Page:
The grief and sadness of losing and missing Lacy hits at odd times. I think I'm doing well, have moved past some of the worst of the pain, when a song, or a memory hits me and I'm weeping. I've learned to let my tears flow. The tears seem to heal the pain, and if I let myself feel the loss, I'm able to move on with my day once the worst of the sorrow is over.
We never get over our loss, but we get accustomed to the loss, and the hole in our hearts is not quite so tender.
I have so many Facebook friends who are experiencing that loss right now as their children, husbands, wives, mothers, fathers, siblings are dying from Huntington Disease. As I read their posts I feel afresh the pain of losing inch by inch the person you love. I remember how burying a child is impossible to fathom, even as you sit across from the closed casket. I cannot imagine the pain of losing nearly everyone you love to this disease - sometimes your spouse and all your children.
Note to readers: I have edited this post because I realized I did not include the meaning I felt upon seeing the fallen pictures. My edited comments are in italics below.
May 28, 2018.
The day was beautiful. Sunshine and green leaves and grass everywhere, perfect for a trip to Decatur and Falling Springs Cemetery.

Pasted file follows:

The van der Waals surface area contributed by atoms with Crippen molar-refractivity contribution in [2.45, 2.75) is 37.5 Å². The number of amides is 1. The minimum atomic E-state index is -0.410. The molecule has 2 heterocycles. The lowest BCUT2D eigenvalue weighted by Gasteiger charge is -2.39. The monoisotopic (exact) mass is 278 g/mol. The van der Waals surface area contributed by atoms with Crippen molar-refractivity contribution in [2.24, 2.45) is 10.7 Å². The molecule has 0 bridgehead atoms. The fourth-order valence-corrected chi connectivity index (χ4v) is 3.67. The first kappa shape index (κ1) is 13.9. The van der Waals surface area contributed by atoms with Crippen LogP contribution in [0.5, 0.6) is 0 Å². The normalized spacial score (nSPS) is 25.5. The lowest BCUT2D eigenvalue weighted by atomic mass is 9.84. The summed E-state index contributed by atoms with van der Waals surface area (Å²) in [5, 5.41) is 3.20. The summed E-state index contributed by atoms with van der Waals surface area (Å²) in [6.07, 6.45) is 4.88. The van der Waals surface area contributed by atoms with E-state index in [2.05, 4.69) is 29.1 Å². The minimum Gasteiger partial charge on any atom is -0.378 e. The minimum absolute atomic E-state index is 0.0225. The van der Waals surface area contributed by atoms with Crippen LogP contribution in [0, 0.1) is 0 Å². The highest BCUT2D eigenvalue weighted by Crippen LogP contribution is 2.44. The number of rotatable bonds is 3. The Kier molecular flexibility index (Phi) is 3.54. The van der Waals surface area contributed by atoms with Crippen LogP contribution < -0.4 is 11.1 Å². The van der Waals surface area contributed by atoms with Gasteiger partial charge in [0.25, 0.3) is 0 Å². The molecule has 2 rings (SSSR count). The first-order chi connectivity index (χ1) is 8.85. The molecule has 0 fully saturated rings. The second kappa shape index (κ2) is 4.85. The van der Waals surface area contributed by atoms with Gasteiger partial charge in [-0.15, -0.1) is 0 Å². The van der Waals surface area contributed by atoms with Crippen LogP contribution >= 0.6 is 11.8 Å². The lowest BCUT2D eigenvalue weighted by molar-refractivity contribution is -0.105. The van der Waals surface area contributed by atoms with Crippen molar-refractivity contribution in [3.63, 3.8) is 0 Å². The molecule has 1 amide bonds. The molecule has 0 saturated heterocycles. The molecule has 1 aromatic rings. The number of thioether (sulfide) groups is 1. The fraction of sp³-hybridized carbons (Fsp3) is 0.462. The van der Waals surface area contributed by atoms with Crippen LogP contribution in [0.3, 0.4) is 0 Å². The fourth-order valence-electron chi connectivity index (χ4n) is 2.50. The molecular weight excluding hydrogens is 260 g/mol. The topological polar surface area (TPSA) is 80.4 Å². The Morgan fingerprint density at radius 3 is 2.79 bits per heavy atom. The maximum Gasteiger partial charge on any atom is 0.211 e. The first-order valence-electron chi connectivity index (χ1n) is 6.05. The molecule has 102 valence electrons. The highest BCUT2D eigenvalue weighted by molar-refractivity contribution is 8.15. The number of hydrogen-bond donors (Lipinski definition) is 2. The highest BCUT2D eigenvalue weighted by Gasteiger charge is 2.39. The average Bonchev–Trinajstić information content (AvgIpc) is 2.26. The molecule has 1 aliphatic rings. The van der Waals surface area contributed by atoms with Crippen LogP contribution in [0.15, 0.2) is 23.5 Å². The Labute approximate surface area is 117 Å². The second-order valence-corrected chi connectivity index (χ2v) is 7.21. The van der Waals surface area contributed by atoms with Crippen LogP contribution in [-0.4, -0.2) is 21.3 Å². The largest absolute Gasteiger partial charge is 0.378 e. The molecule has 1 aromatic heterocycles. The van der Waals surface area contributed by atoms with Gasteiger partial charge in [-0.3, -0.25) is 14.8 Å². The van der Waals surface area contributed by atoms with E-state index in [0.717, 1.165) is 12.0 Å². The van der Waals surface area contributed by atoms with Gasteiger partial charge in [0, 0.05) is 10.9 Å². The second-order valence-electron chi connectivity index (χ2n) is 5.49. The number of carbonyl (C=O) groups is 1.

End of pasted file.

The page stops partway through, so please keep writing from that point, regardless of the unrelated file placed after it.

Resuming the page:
I'd bought flowers for our immediate family graves: Lacy, Mom, Dad, and my infant brother, George Edward.
My brother, Dave, came with Kenny and I. We drove the 20 minutes together to Falling Springs and placed the flowers near the resting places of each of our loved ones. I never feel that they are "there" but I am so grateful that we have a place to go and reflect on their lives and the love we shared with each other. The little Nativity I had put on Lacy's stone was still there after 6 months. We moved it over and placed our small offering of love and remembrance next to the tiny creche.
I brought a prayer to read at the gravesides; a prayer of…
Four weeks from today will be two years since we lost Lacy.
I keep getting reminders on my Facebook feed of the last few weeks of Lacy's life. The last year, I took a picture of him every week. I wanted to make sure I could remember him, and the good - and bad - times we had together.
I feel a sense of dread about May 28. I am thankful that it falls on Memorial Day, so we will not have to go to work.
I am also thankful that we took every opportunity to spend time with him. The last time was 5pm on May 27, 2016. Nine hours later, he was gone.
As I drove away from the nursing home that evening, a scripture popped into my head:
...that I may know Him and the power of His resurrection... (Philippians 3:10)